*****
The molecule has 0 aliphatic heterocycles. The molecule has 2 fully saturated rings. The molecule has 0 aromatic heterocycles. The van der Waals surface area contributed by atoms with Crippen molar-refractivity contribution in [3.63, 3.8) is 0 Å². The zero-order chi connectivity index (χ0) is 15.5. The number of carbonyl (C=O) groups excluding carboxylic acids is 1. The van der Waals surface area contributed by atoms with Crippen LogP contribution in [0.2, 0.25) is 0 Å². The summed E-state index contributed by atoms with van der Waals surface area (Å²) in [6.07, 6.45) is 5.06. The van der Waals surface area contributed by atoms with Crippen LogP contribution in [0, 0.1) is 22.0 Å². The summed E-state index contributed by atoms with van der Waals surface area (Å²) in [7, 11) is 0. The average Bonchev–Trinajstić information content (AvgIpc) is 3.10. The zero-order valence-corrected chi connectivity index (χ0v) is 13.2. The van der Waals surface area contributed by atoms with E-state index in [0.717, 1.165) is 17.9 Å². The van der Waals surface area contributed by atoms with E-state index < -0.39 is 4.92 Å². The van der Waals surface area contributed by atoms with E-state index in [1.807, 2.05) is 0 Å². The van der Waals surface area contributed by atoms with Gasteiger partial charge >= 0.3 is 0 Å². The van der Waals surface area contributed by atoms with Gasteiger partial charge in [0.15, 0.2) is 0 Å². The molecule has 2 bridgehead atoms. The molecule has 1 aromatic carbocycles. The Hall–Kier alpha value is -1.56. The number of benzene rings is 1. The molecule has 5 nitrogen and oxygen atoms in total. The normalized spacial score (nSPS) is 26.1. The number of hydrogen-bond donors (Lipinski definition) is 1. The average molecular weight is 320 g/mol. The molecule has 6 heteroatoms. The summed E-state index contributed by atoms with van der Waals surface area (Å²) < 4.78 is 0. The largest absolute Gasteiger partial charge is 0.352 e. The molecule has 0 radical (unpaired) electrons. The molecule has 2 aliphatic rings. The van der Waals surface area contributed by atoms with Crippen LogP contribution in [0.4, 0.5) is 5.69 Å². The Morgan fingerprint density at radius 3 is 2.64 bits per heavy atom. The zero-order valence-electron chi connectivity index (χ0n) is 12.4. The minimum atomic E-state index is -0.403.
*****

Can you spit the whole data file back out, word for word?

The molecule has 0 aliphatic heterocycles. The molecule has 2 fully saturated rings. The molecule has 0 aromatic heterocycles. The van der Waals surface area contributed by atoms with Crippen molar-refractivity contribution in [3.63, 3.8) is 0 Å². The zero-order chi connectivity index (χ0) is 15.5. The number of carbonyl (C=O) groups excluding carboxylic acids is 1. The van der Waals surface area contributed by atoms with Crippen LogP contribution in [0.2, 0.25) is 0 Å². The summed E-state index contributed by atoms with van der Waals surface area (Å²) in [6.07, 6.45) is 5.06. The van der Waals surface area contributed by atoms with Crippen LogP contribution in [0, 0.1) is 22.0 Å². The summed E-state index contributed by atoms with van der Waals surface area (Å²) in [7, 11) is 0. The average Bonchev–Trinajstić information content (AvgIpc) is 3.10. The zero-order valence-corrected chi connectivity index (χ0v) is 13.2. The van der Waals surface area contributed by atoms with E-state index in [0.717, 1.165) is 17.9 Å². The van der Waals surface area contributed by atoms with E-state index < -0.39 is 4.92 Å². The van der Waals surface area contributed by atoms with E-state index in [1.807, 2.05) is 0 Å². The van der Waals surface area contributed by atoms with Gasteiger partial charge >= 0.3 is 0 Å². The van der Waals surface area contributed by atoms with Gasteiger partial charge in [0.15, 0.2) is 0 Å². The molecule has 2 bridgehead atoms. The molecule has 1 aromatic carbocycles. The Hall–Kier alpha value is -1.56. The number of benzene rings is 1. The molecule has 5 nitrogen and oxygen atoms in total. The normalized spacial score (nSPS) is 26.1. The number of hydrogen-bond donors (Lipinski definition) is 1. The average molecular weight is 320 g/mol. The molecule has 6 heteroatoms. The summed E-state index contributed by atoms with van der Waals surface area (Å²) < 4.78 is 0. The largest absolute Gasteiger partial charge is 0.352 e. The molecule has 0 radical (unpaired) electrons. The molecule has 2 aliphatic rings. The van der Waals surface area contributed by atoms with Crippen LogP contribution in [0.4, 0.5) is 5.69 Å². The Morgan fingerprint density at radius 3 is 2.64 bits per heavy atom. The zero-order valence-electron chi connectivity index (χ0n) is 12.4. The minimum atomic E-state index is -0.403.